What could be less surprising? The WFP, now joined by the UFT, is looking to continue its tax raisinf binge by pressuring recalcitrant lawmakers to enact an MYA bailout plan that includes tolls. Of course, the UFT is one of the prime movers behind the WFP in the first place, so its public emergence isn't really earth shattering. Here's the NY Post's take: "The city's powerful teachers union threw its weight into the MTA bailout mess yesterday, with its boss vowing to lobby "everyone we have to" in order to spare straphangers devastating fare hikes and service cuts."
But the teacher's union is, of course, one of the prime movers behind the kind of bloated budgeting that makes tolls a "necessity" in the first place. If there was more rationality-and sanity-in how we spend the public's money; and that includes education, than there wouldn't be the dire neeed to hit commuters as hard as the Ravitch plan does. But Weingarten remains oblivious to her own culpability: "Weingarten said she called Ravitch and Working Families Party chief Dan Cantor yesterday and said the UFT will "form a coalition" that will put pressure on legislators to pass the MTA plan. "Nobody likes or wants to create tolls on the bridges," Weingarten said. "At the same time, we need to have a solution, even if it includes tolls on bridges, to keep the fare near the level it is right now. "We can't have subway and bus fares spike the way they will if the Ravitch plan isn't adopted or something like it."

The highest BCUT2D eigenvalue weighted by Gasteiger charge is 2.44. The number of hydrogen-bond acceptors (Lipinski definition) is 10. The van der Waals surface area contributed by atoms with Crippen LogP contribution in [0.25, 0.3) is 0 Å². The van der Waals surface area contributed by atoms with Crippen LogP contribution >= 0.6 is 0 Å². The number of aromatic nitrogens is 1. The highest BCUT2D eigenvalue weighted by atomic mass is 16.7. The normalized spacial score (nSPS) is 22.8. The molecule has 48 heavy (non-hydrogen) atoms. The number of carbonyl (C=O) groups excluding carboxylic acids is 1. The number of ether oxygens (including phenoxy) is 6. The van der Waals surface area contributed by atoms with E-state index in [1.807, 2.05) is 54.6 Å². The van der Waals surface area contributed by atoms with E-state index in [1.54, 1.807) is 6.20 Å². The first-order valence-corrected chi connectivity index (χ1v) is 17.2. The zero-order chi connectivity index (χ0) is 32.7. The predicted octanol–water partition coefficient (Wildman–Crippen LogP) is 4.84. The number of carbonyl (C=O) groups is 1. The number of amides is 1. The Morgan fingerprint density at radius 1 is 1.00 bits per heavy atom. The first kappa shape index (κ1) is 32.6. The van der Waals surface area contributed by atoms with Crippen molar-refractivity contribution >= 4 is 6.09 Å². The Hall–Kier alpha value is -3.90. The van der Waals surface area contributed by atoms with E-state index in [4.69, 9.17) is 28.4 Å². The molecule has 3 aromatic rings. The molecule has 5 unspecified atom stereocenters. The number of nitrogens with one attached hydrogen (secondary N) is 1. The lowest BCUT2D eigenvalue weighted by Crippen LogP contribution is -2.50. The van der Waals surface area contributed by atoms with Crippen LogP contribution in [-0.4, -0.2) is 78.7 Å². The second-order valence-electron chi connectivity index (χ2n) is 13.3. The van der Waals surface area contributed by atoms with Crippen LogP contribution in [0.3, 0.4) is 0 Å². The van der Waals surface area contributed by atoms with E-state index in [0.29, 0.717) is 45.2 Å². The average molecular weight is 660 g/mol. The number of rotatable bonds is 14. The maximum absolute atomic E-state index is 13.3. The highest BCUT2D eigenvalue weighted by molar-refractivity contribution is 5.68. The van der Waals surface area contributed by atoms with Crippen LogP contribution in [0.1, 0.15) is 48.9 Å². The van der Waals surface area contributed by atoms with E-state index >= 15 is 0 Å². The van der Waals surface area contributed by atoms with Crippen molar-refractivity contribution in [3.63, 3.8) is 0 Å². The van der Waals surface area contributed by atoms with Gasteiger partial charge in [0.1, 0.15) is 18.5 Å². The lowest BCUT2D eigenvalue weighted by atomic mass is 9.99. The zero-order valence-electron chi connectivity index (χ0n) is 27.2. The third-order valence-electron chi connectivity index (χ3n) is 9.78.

Which leavea the Post in somewhat an awkward position-after it spent the last few weeks tar babbying the UFT. Here's the paper's Saturday editorial on the UFT and the MTA: "The United Federation of Teachers honcho -- only hours after this page urged her to throw labor's considerable weight behind an effort to save the MTA -- agreed to do just that." But the Post is kinda cross pressured here, and adds the following-sotto voce, if you will: "So we're glad labor groups heeded our call yesterday and stepped in to fill the void (though doubtless a big bill will be presented in due time)."
Yah think? Which is precisely why the intrepid Carl Kruger has been suffering all of the slings and arrows on this issue: "But a small number of Democratic senators opposed tolls, while others opposed the payroll tax, making it difficult for amended versions to gain traction. Ravitch offered an amended plan, which would exempt some drivers from bridge tolls and impose new fees on cab rides and a boost in Manhattan garage taxes."
Still, the Post should be more circumspect here. Empowering the UFT and the WFP on tolls, is like teasing a large cat at the zoo-eventually it will strike out at you in ways you may live to regret. So, while Paterson continues to get feisty on tolls-and the Republicans eagerly wait to pounce; the UFT/WFP folks may live to regret their over reach into the tax payers/motorists wallets.